Lead Solder vs Lead Free Solder: Conductivity

The industry trend over the past two decades has been a move to lead-free solder, as most of the world is switching to these solders for various reasons. Some question this trend, objecting to the change in industry-standard practices. 

There are a number of good reasons to consider lead-free solders. Reduction of lead pollution is one such reason. Ground, air and water pollution from lead is hazardous to the ecosystem but also to people. Lead concentrations in air have reduced over time, thanks to lead reduction efforts in the paint industry and others such as the electronics manufacturing industry. Additionally, lead exposure can be harmful – fatal, in high enough doses – to employees. This is not only a physical hazard but a moral one as well. 

However, is there a benefit to lead-free solders? Are they more conductive than leaden solder alloys? Which solder should you decide to use?

Conductivity Of Leaden and Lead-Free Solders

Electrical conductivity of solder is determined by its composition as some substances have more resistance than others. Copper is the most conductive material known, which is why the standard measure of conductivity is the International Annealed Copper Standard – or IACS –  expressed as a percentage of the conductivity of annealed copper at 20 degrees C. 

A data sheet from Farnell.com shows testing of various solders for various attributes, including conductivity. The higher the score, generally the better though solder is best matched to the application for which it will be used. A solder for electronic components should score at least a 7 percent. 

Solder Conductivity Scores

Pure tin, in Multicore’s data sheet, had an IACS score of 13.9 percent, so clearly lead-free solders can achieve good conductivity. However, a 15/85 lead-tin alloy scored 8.5 percent. Slightly bumping the alloy to 20/80 had only an incremental improvement, scoring an 8.7 percent. However, solders with higher concentrations of lead – such as Multicore’s Sn62 and Sn63, which are 62 and 63 percent tin, 36 and 35 percent lead and 2 and 1 percent silver, respectively, scored an 11.9 percent for Sn62 and 11.5 percent for Sn63.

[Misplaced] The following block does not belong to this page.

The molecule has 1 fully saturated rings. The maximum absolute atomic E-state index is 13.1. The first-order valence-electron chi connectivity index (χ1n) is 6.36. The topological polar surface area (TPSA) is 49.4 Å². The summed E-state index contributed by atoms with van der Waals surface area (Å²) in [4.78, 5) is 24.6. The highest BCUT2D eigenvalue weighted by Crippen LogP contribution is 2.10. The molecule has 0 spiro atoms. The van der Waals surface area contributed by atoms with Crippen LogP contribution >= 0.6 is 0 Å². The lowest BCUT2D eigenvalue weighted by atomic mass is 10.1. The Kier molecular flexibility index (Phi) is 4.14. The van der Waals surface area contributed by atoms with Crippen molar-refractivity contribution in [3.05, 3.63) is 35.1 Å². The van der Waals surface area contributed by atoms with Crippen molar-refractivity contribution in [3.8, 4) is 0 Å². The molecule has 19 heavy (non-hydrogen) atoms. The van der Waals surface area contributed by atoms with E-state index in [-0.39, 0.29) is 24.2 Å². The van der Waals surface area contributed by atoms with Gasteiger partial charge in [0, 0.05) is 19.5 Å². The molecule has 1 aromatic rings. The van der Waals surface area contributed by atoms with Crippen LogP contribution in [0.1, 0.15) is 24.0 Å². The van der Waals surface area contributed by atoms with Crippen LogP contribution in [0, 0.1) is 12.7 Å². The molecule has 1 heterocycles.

The solder chart of the Indium Corporation – which can be found online reveals that many lead free solder alloys are capable of similar conductivity.

For instance, an 80/20 alloy of gold and tin (Indalloy #182) scored a 14.51 percent. A solder composed of 88 percent gold to 12 percent Germanium, which is Indalloy #183, scored a 14.67 percent, and a solder composed of 82 percent gold to 18 percent Indium – Indalloy #178 – scored a 14.9 percent. 

These are just a few examples; hundreds of different solder alloys are available on the market today. A more in-depth study of technical data on lead-free solders is available from the National Institute of Standards And Technology in PDF format. 

A Specific Lead Free Solder Is Perfect In The Right Application

Going over technical data comparing lead free solder, lead-tin and other lead alloys gives you an idea of certain properties, but they don’t give you the whole story. 

For instance, the above mentioned lead-free solders by Indium are eutectic, so they have more specific applications requiring only brief changes in temperature. That does not make them well-suited to boards that require longer soldering times under heat. 

Pure tin is very conductive, but is also very weak. Multicore found it had around 60 percent of the tensile strength of Sn63 and less than 50 percent of that of Sn62. Clearly, pure tin can only be employed if not subjected to much, if any, mechanical stresses.

By contrast, the Indalloy #204 family – lead/indium alloy solders – are some of the best general purpose solders on the market with scores ranging from 8 percent to 9 percent of IASC. Sn62 is also known for being a fantastic all-purpose solder. 

So, is it so much that lead free solder is a better conductor than lead alloy solders? The right alloy can be. However, that doesn’t matter as much as matching the solder to the components you’ll be soldering them with. 

Solder, just like a selective soldering machine, is only a tool, which must be used for the task for which it is best suited.